Vol. 9, 2017

 

Innovations, Vol. 9, 2017

The Future of Patient Engagement in the Oncology Setting: How Practical Patient Engagement Recommendations and Innovative Inter-Professional Education Can Drive Change

The authors convened a round-table discussion with stakeholders and experts in patient engagement to address innovative, practical recommendations for patient engagement in oncology. They highlight emerging ways that provider and patient education can be delivered to support patient engagement, as well as research opportunities associated with engagement in oncology.

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Research, Evidence, Vol. 9, 2017

Finding the Patient Voice in Research Activities: Perspectives of Patient Advisors and Researchers

The authors’ findings highlight the challenges faced by patients and researchers in truly including a patient voice in research. Patients are eager to provide input but emphasize that they want genuine interest, not tokenism.

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Research, Evidence, Vol. 9, 2017

Rapid Streptococcal Antigen Detection Test Performed by Parents of Children with Sore Throat

It has long been our belief that patients and their families are the largest and least well-utilized resource for contributing to the provision of high quality health care, and that efforts should be made when possible to welcome and empower patients and their families, more as colleagues in the health care process than as passive-dependent recipients.

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Editorials, Vol. 9, 2017

Our Field Advances: Participatory Health Research Library Project to Begin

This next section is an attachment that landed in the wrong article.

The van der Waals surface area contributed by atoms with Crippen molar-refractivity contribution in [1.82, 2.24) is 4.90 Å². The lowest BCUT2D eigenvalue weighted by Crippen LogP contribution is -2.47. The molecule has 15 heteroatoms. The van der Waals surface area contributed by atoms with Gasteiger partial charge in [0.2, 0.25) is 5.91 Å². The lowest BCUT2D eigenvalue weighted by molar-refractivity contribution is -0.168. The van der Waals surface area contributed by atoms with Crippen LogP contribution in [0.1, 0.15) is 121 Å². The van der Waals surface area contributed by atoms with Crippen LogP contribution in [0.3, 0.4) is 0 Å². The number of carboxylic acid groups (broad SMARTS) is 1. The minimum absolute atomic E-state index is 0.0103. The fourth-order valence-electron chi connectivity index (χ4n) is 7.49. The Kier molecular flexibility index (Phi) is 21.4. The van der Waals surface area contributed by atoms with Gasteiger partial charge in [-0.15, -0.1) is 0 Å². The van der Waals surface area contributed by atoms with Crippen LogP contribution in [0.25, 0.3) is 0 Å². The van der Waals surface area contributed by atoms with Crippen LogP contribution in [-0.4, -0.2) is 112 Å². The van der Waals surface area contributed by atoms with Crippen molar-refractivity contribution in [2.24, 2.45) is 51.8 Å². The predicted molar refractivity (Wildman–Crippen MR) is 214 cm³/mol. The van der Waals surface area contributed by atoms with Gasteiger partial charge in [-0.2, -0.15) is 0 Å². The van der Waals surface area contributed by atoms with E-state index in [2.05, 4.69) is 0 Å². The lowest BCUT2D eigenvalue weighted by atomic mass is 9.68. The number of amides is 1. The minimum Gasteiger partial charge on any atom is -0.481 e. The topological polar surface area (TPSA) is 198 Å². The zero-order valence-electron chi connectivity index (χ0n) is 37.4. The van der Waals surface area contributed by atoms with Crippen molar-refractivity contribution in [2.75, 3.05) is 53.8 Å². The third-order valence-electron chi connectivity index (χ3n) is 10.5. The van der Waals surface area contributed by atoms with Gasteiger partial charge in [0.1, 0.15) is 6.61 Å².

The best possible future for the medical professions must necessarily include the contributions of activated, engaged patients. The new Society for Participatory Medicine-Weill Cornell Participatory Health Research Library will strengthen the field of participatory medicine by providing ready access to literature supporting our initiatives.

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Perspective, Narratives, Vol. 9, 2017

A Framework for Designing Digital Health Tools with Empathy

Empathy is a fundamental principle of medicine, yet it is often overlooked in the design of digital health tools. This omission may undermine the main purpose of these tools — to engage patients in order to improve outcomes. The author offers a straightforward way to effectively incorporate empathy into the design of patient-facing digital health tools.

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Case Studies, Evidence, Vol. 9, 2017

Electronic Screening to Increase Identification of Risk: Lessons Learned in the Implementation of an mHealth Risk Assessment Strategy in an Urban Primary Care Environment

Urban, underserved populations experience significant disparities in the screening, prevention, and treatment of chronic disease. Electronic risk screening provides one method of eliminating disparities in the identification of risks, while limiting the burden on providers. This paper reviews the process, success, and challenges of implementing a tablet-based, electronic risk screening pilot study.

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Research, Evidence, Vol. 9, 2017

Use of Conjoint Analysis to Determine Patient Preferences for Surgical Treatment of Urethral Stricture Disease

Consideration of patient preference is especially important in making treatment choices concerning urethral stricture, which has no definitive treatment guidelines favoring endoscopic incision or open reconstruction. This is the first study to assess factors that patients value when choosing a treatment option for urethral stricture.

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